Atlanta court dismisses 1,800 cases because police fail to show

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ATLANTA — At least 1,800 criminal cases have been dismissed in a metro Atlanta county court since 2010 because police officers failed to show up in court despite being subpoenaed to testify, records show.

The Atlanta Journal-Constitution reported the findings after its investigation of Fulton County Magistrate Court.

The newspaper also found that court officials don’t notify police departments when officers miss court and that prosecutors do so in only a fraction of cases.

“It’s very common,” lawyer Ashleigh Merchant, a former Fulton County public defender, said of officers missing court. “Fulton County is notorious for not having officers show up. There’s so much apathy, it’s amazing.”

Atlanta Police Chief George Turner said he wants to get the problem corrected but can’t correct it if he’s not notified.

“It makes no sense for us to book cases that we don’t follow through with the process,” Turner said.

Fulton County Solicitor Carmen Smith said it’s not standard procedure in her office to inform police when officers fail to appear.

“We go on to the next case,” she said. “If there’s some reason to let them know, we let them know.”

The greatest impact of the dismissed cases is on the victims of crimes that are not prosecuted in the court, which handles misdemeanor crimes, the newspaper reported. Many of the cases involve people who have been victims of violence.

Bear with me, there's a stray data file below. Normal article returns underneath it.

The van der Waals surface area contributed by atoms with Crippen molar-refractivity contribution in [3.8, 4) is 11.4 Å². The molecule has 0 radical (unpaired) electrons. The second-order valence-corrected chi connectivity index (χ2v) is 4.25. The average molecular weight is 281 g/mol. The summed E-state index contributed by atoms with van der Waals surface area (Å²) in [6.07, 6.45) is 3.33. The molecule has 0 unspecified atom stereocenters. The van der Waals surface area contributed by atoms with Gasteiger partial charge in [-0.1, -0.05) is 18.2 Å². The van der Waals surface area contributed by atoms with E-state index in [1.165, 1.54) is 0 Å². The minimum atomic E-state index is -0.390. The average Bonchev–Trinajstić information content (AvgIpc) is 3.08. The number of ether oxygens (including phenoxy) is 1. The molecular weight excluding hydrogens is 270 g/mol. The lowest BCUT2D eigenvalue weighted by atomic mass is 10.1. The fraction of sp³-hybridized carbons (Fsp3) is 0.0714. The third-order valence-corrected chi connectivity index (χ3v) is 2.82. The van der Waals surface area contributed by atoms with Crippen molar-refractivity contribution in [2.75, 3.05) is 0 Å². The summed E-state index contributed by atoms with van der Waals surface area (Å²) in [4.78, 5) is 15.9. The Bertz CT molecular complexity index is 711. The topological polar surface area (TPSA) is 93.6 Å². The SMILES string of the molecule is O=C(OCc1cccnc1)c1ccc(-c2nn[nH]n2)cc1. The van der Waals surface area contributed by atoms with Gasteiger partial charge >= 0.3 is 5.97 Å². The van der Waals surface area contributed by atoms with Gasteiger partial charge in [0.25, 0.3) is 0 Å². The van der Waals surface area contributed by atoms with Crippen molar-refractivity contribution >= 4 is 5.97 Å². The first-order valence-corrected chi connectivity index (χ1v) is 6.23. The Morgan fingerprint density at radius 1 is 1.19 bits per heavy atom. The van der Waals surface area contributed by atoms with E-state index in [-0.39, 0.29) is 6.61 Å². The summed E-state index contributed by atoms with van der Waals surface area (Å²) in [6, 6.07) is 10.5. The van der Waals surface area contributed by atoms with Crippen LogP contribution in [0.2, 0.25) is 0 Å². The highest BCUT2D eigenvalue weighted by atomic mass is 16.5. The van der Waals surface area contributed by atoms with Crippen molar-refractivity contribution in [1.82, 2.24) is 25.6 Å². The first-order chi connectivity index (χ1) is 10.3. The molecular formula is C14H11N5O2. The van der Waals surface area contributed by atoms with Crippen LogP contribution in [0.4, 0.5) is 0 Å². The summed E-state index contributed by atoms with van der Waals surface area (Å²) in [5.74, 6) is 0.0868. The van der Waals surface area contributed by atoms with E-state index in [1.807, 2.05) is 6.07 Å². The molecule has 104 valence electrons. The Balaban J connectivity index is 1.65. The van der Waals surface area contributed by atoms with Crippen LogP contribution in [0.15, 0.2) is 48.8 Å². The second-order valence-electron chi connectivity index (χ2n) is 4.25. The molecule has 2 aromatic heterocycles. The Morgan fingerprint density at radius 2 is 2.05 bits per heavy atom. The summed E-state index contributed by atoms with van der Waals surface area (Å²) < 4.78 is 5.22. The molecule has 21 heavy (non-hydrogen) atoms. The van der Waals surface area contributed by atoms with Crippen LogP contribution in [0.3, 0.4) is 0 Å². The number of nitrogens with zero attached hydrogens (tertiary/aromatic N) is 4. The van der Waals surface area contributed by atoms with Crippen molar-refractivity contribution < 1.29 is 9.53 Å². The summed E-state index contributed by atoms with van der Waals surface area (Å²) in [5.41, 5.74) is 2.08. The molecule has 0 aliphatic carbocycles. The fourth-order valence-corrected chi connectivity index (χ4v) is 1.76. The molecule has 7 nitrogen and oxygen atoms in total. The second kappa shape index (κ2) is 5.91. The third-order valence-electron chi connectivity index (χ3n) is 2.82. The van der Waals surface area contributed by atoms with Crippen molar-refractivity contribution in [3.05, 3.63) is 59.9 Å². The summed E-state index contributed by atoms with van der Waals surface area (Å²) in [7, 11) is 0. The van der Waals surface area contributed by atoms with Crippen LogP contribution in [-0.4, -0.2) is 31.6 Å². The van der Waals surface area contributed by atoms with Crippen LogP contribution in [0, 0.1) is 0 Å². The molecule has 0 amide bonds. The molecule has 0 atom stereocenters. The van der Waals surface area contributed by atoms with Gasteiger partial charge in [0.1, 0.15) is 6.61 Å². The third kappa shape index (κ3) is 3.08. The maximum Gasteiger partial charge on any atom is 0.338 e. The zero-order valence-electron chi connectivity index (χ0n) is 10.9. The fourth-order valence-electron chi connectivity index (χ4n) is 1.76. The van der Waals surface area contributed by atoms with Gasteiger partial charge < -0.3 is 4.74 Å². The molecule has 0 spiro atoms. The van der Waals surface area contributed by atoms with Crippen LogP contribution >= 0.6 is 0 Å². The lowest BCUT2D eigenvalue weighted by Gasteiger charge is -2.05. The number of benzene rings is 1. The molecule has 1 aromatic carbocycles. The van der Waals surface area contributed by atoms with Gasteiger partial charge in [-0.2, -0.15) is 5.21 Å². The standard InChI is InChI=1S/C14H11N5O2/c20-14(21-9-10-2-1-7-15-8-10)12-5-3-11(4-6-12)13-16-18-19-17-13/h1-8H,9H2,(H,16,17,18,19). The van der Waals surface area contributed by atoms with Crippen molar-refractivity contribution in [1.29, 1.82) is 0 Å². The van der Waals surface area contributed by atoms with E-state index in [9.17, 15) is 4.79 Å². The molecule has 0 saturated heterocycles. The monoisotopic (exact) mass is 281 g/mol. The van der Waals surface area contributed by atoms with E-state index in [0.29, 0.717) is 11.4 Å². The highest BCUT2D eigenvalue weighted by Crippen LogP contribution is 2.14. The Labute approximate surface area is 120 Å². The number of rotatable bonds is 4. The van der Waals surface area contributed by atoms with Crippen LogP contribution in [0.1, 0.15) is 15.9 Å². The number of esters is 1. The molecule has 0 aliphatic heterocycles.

SeAndra Hardy, of Jones­boro, was knocked unconscious and her 7-year-old son suffered a deep gash on his head when she crashed into a motorist whose vehicle pulled in front of her vehicle in 2009.

Charges against that motorist, who fled the scene, were dismissed because the investigating officer didn’t show up in court.

“That makes me sad for the court system,” said Hardy, 38. “He injured my son badly, and all of us could have been killed in that accident.

“He could go out there, he could injure someone else and then the police don’t show up (in court). It’s all well, fine and dandy for (the police), and they ain’t got nothing to do with it no more. He can get off scot free.”

Though most couldn’t provide numbers, magistrate courts in neighboring counties aren’t dealing with nearly as many officer no-show dismissals, court officials say.

In Gwinnett County, the court administrator called such cases “quite rare.”

In Cobb County, just 13 cases have been dismissed during the past five years because officers failed to appear, the chief magistrate judge said.

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JustSpeakingMyMind
185
Points
JustSpeakingMyMind 05/14/13 - 10:27 am
1
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I believe

In Richmond County if a Deputy fails to show for court after receiving a subpoena, he/she enjoys 2 days at home without pay! At least that was the norm in the past.

Riverman1
79276
Points
Riverman1 05/14/13 - 11:36 am
1
0
A good way to prevent

A good way to prevent overcrowding of the jails.

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